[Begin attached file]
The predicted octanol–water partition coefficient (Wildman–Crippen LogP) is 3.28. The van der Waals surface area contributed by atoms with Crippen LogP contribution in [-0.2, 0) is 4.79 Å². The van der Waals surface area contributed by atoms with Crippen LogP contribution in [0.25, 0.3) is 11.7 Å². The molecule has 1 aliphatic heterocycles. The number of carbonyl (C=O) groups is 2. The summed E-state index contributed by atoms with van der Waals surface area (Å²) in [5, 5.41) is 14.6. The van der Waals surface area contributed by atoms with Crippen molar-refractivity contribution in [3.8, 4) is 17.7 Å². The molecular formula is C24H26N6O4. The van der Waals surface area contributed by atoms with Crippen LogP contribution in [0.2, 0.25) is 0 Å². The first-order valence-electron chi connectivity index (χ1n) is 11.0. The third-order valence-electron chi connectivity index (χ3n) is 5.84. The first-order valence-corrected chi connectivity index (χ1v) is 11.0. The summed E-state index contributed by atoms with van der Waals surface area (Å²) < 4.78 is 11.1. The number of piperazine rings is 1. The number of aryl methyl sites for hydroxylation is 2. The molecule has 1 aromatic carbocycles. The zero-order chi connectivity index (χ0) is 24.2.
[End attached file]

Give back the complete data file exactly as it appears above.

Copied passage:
The predicted octanol–water partition coefficient (Wildman–Crippen LogP) is 3.28. The van der Waals surface area contributed by atoms with Crippen LogP contribution in [-0.2, 0) is 4.79 Å². The van der Waals surface area contributed by atoms with Crippen LogP contribution in [0.25, 0.3) is 11.7 Å². The molecule has 1 aliphatic heterocycles. The number of carbonyl (C=O) groups is 2. The summed E-state index contributed by atoms with van der Waals surface area (Å²) in [5, 5.41) is 14.6. The van der Waals surface area contributed by atoms with Crippen molar-refractivity contribution in [3.8, 4) is 17.7 Å². The molecular formula is C24H26N6O4. The van der Waals surface area contributed by atoms with Crippen LogP contribution in [0.2, 0.25) is 0 Å². The first-order valence-electron chi connectivity index (χ1n) is 11.0. The third-order valence-electron chi connectivity index (χ3n) is 5.84. The first-order valence-corrected chi connectivity index (χ1v) is 11.0. The summed E-state index contributed by atoms with van der Waals surface area (Å²) < 4.78 is 11.1. The number of piperazine rings is 1. The number of aryl methyl sites for hydroxylation is 2. The molecule has 1 aromatic carbocycles. The zero-order chi connectivity index (χ0) is 24.2.